WASHINGTON - D.C. Mayor Muriel Bowser, D.C. Police Acting Chief Pamela Smith and other city leaders announced three new focuses on Thursday to combat crime in the District amidst a rise in violent crime.
Earlier this month, Ward 8 councilmember Trayon White called the District a "warzone" and called on the mayor to request the National Guard to help assist D.C. Police.
Total violent crime across the city is up 37% compared to this time last year, with homicides up 25%.
Bowser and other officials hope three new initiatives will help:
Juvenile Curfew Enforcement Pilot
Bowser announced a "Juvenile Curfew Enforcement Pilot," which will focus on seven areas around D.C. to enforce curfews for anyone under 17 years old. Curfew in D.C. is from 11 p.m. to 6 a.m. during the week; on weekends, curfew begins at midnight. Youth found past curfew will be brought to the Department of Youth and Rehabilitation Services to be connected with their families and for "rehabilitative services and support."
"Our goal is to make sure they're safe and our community is safe," said Deputy Mayor for Public Safety and Justice Lindsey Appiah.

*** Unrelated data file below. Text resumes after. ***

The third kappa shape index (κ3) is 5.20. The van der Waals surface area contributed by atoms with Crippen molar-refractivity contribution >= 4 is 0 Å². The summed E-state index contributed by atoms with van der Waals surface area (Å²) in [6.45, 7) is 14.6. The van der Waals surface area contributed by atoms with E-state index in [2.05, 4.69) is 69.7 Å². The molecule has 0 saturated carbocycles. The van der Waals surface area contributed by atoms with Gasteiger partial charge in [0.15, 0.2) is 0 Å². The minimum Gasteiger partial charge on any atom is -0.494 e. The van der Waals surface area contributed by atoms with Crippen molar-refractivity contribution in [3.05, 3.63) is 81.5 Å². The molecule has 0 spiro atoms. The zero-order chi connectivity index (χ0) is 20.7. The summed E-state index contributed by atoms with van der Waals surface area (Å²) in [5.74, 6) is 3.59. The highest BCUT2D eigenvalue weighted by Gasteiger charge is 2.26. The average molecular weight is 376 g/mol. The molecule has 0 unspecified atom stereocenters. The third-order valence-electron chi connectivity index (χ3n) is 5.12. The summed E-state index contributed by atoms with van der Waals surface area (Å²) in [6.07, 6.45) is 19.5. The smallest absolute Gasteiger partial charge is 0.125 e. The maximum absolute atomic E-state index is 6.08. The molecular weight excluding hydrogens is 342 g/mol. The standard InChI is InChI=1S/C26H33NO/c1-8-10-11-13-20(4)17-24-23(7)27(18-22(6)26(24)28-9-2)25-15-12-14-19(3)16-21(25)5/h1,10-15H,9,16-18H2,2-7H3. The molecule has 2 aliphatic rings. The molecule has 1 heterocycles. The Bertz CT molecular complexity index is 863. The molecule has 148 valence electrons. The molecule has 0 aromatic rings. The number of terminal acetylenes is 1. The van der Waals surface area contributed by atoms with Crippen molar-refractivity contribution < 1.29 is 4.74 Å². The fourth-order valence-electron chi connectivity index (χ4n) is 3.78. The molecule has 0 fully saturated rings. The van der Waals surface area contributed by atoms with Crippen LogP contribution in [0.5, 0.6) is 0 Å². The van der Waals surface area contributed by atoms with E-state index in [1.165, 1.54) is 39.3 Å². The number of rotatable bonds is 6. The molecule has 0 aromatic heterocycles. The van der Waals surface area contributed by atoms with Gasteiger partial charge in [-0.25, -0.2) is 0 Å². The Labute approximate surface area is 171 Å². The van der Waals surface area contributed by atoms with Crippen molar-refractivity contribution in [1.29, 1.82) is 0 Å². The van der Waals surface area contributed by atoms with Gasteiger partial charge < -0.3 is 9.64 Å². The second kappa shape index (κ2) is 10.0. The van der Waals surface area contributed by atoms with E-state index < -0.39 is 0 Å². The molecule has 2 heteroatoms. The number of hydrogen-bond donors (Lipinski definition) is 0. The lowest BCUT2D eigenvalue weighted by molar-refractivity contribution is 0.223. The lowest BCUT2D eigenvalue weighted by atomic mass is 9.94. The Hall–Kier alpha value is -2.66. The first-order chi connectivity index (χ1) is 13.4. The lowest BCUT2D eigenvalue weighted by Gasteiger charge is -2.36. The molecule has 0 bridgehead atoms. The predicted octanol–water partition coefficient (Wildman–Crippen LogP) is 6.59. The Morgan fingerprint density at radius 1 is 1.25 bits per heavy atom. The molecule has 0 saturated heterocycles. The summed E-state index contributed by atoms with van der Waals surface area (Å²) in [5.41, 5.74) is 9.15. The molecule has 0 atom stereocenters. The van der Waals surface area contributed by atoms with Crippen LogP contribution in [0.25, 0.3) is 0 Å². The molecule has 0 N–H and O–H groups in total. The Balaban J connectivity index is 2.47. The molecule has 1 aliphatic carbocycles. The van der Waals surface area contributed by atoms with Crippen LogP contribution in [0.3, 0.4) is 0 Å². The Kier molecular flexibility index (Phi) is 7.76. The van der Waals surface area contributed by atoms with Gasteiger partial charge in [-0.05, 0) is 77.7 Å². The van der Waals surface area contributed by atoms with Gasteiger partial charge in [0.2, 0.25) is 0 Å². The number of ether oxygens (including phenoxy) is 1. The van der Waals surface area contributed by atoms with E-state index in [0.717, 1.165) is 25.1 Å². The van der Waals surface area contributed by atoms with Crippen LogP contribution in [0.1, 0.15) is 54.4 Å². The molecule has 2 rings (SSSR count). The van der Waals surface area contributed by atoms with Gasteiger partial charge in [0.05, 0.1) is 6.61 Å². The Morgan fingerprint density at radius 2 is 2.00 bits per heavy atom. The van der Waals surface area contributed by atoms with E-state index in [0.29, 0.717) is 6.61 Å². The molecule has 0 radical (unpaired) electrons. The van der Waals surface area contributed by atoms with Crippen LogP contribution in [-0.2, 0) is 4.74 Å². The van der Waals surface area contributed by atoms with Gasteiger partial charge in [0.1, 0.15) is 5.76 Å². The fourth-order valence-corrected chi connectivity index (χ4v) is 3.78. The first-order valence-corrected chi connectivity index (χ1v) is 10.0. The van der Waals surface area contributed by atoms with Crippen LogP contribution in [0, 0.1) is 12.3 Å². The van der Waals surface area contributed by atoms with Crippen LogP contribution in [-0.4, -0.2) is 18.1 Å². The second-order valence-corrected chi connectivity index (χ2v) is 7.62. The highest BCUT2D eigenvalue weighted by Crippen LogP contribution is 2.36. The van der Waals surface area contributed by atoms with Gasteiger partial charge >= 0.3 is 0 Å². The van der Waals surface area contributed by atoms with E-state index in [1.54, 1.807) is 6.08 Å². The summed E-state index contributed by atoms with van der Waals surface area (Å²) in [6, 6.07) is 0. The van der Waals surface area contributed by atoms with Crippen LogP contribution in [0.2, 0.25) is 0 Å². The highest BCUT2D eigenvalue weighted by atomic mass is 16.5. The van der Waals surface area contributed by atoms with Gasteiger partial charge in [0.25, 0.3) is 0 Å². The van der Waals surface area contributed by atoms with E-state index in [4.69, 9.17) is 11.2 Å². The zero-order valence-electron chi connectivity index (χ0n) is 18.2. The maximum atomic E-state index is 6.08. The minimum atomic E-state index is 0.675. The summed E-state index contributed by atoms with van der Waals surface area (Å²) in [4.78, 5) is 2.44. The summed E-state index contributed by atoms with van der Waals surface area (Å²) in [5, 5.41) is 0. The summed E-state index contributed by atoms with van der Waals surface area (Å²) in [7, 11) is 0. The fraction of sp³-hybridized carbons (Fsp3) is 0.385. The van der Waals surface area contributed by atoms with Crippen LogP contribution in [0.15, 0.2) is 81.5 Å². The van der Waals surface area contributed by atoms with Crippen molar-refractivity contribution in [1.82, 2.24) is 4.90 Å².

Expansion of CCTV
50 CCTV cameras will be added throughout the city – with more to come over the next two years, according to Bowser.
"We know that good video evidence is key to closing cases and increasing accountability," said Bowser in a tweet.
Bowser has committed to doubling the number of cameras across D.C. in the next two years.
"This is in response to what the community has asked for and will help us to ensure that we have good video in some of the areas that are most impacted by high crime," said Smith.
MPD Officer Referral Program
Bowser announced additional resources will be going to the MPD recruitment team, including increasing referral bonuses. MPD employees are eligible for bonuses from $2,000-$5,000 for referring police officers and new cadets.
Smith also addressed an increase in the number of weapons recovered on D.C. streets.
"The number of guns that we've recovered off the streets is a significant number [compared with] years past, and I think that's where the increase in homicides is coming from and we've been working with the U.S. Attorney's office in order to impact, if you will, some of these guns coming into the District," said Smith.